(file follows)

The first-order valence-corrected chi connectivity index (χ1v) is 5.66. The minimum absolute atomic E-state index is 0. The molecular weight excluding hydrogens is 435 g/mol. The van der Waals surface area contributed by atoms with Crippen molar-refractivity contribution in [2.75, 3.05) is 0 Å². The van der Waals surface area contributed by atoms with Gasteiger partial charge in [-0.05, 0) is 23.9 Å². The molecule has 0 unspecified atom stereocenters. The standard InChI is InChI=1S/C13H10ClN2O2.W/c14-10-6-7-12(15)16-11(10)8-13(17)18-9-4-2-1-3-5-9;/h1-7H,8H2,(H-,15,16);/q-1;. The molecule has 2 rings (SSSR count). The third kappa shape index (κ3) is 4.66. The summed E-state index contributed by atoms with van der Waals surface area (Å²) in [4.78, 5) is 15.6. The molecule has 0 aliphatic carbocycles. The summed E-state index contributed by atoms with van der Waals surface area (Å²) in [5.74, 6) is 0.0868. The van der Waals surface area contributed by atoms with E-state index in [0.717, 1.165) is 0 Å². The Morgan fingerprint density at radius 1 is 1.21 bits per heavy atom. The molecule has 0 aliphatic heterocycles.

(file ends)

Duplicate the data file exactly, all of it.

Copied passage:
The first-order valence-corrected chi connectivity index (χ1v) is 5.66. The minimum absolute atomic E-state index is 0. The molecular weight excluding hydrogens is 435 g/mol. The van der Waals surface area contributed by atoms with Crippen molar-refractivity contribution in [2.75, 3.05) is 0 Å². The van der Waals surface area contributed by atoms with Gasteiger partial charge in [-0.05, 0) is 23.9 Å². The molecule has 0 unspecified atom stereocenters. The standard InChI is InChI=1S/C13H10ClN2O2.W/c14-10-6-7-12(15)16-11(10)8-13(17)18-9-4-2-1-3-5-9;/h1-7H,8H2,(H-,15,16);/q-1;. The molecule has 2 rings (SSSR count). The third kappa shape index (κ3) is 4.66. The summed E-state index contributed by atoms with van der Waals surface area (Å²) in [4.78, 5) is 15.6. The molecule has 0 aliphatic carbocycles. The summed E-state index contributed by atoms with van der Waals surface area (Å²) in [5.74, 6) is 0.0868. The van der Waals surface area contributed by atoms with E-state index in [0.717, 1.165) is 0 Å². The Morgan fingerprint density at radius 1 is 1.21 bits per heavy atom. The molecule has 0 aliphatic heterocycles.